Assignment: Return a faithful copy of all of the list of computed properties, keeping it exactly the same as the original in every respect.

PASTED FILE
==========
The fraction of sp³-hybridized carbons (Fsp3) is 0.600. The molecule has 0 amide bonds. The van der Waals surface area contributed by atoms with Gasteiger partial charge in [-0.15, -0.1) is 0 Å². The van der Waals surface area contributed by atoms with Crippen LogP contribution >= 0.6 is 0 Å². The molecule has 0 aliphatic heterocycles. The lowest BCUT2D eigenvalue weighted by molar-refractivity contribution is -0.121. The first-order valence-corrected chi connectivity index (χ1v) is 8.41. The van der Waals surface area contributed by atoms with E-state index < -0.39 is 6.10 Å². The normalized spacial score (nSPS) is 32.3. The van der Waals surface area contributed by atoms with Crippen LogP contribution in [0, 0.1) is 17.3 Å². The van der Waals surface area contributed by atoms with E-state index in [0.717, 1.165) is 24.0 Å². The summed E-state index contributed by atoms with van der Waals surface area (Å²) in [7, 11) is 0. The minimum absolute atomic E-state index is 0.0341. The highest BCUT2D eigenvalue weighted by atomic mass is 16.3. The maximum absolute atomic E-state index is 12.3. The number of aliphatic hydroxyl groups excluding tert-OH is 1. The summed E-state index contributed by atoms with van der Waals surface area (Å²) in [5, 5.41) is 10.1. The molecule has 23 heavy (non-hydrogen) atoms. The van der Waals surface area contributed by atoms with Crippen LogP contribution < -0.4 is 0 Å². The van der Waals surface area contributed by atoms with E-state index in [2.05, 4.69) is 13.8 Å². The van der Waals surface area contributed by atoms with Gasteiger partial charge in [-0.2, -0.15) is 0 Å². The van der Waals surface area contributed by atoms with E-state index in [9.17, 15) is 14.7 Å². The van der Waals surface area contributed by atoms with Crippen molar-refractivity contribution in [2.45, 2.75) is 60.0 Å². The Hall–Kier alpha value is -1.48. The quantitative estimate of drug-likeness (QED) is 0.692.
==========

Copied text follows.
The fraction of sp³-hybridized carbons (Fsp3) is 0.600. The molecule has 0 amide bonds. The van der Waals surface area contributed by atoms with Gasteiger partial charge in [-0.15, -0.1) is 0 Å². The van der Waals surface area contributed by atoms with Crippen LogP contribution >= 0.6 is 0 Å². The molecule has 0 aliphatic heterocycles. The lowest BCUT2D eigenvalue weighted by molar-refractivity contribution is -0.121. The first-order valence-corrected chi connectivity index (χ1v) is 8.41. The van der Waals surface area contributed by atoms with E-state index < -0.39 is 6.10 Å². The normalized spacial score (nSPS) is 32.3. The van der Waals surface area contributed by atoms with Crippen LogP contribution in [0, 0.1) is 17.3 Å². The van der Waals surface area contributed by atoms with E-state index in [0.717, 1.165) is 24.0 Å². The summed E-state index contributed by atoms with van der Waals surface area (Å²) in [7, 11) is 0. The minimum absolute atomic E-state index is 0.0341. The highest BCUT2D eigenvalue weighted by atomic mass is 16.3. The maximum absolute atomic E-state index is 12.3. The number of aliphatic hydroxyl groups excluding tert-OH is 1. The summed E-state index contributed by atoms with van der Waals surface area (Å²) in [5, 5.41) is 10.1. The molecule has 23 heavy (non-hydrogen) atoms. The van der Waals surface area contributed by atoms with Crippen LogP contribution < -0.4 is 0 Å². The van der Waals surface area contributed by atoms with E-state index in [2.05, 4.69) is 13.8 Å². The van der Waals surface area contributed by atoms with Gasteiger partial charge in [-0.2, -0.15) is 0 Å². The van der Waals surface area contributed by atoms with E-state index in [9.17, 15) is 14.7 Å². The van der Waals surface area contributed by atoms with Crippen molar-refractivity contribution in [2.45, 2.75) is 60.0 Å². The Hall–Kier alpha value is -1.48. The quantitative estimate of drug-likeness (QED) is 0.692.